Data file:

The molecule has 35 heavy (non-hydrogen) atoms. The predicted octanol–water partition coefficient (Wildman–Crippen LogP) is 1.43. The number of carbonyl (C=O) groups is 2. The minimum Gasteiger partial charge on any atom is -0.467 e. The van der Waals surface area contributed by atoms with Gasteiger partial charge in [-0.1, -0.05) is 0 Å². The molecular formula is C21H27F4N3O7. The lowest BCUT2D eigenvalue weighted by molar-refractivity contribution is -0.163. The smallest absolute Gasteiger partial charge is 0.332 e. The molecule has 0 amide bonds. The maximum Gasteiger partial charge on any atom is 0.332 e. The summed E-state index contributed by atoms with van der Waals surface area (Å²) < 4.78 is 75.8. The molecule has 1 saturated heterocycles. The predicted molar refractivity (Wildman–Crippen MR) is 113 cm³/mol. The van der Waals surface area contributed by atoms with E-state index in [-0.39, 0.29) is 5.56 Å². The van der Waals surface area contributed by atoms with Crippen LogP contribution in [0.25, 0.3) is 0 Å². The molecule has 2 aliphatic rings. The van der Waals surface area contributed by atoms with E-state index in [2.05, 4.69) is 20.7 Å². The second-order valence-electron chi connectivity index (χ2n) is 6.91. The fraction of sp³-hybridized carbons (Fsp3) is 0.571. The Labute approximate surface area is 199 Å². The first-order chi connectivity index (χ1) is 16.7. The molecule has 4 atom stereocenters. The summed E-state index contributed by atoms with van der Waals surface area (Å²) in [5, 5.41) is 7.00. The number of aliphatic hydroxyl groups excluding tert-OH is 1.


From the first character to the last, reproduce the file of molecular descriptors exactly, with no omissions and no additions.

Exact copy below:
The molecule has 35 heavy (non-hydrogen) atoms. The predicted octanol–water partition coefficient (Wildman–Crippen LogP) is 1.43. The number of carbonyl (C=O) groups is 2. The minimum Gasteiger partial charge on any atom is -0.467 e. The van der Waals surface area contributed by atoms with Gasteiger partial charge in [-0.1, -0.05) is 0 Å². The molecular formula is C21H27F4N3O7. The lowest BCUT2D eigenvalue weighted by molar-refractivity contribution is -0.163. The smallest absolute Gasteiger partial charge is 0.332 e. The molecule has 0 amide bonds. The maximum Gasteiger partial charge on any atom is 0.332 e. The summed E-state index contributed by atoms with van der Waals surface area (Å²) < 4.78 is 75.8. The molecule has 1 saturated heterocycles. The predicted molar refractivity (Wildman–Crippen MR) is 113 cm³/mol. The van der Waals surface area contributed by atoms with E-state index in [-0.39, 0.29) is 5.56 Å². The van der Waals surface area contributed by atoms with Crippen LogP contribution in [0.25, 0.3) is 0 Å². The molecule has 2 aliphatic rings. The van der Waals surface area contributed by atoms with E-state index in [2.05, 4.69) is 20.7 Å². The second-order valence-electron chi connectivity index (χ2n) is 6.91. The fraction of sp³-hybridized carbons (Fsp3) is 0.571. The Labute approximate surface area is 199 Å². The first-order chi connectivity index (χ1) is 16.7. The molecule has 4 atom stereocenters. The summed E-state index contributed by atoms with van der Waals surface area (Å²) in [5, 5.41) is 7.00. The number of aliphatic hydroxyl groups excluding tert-OH is 1.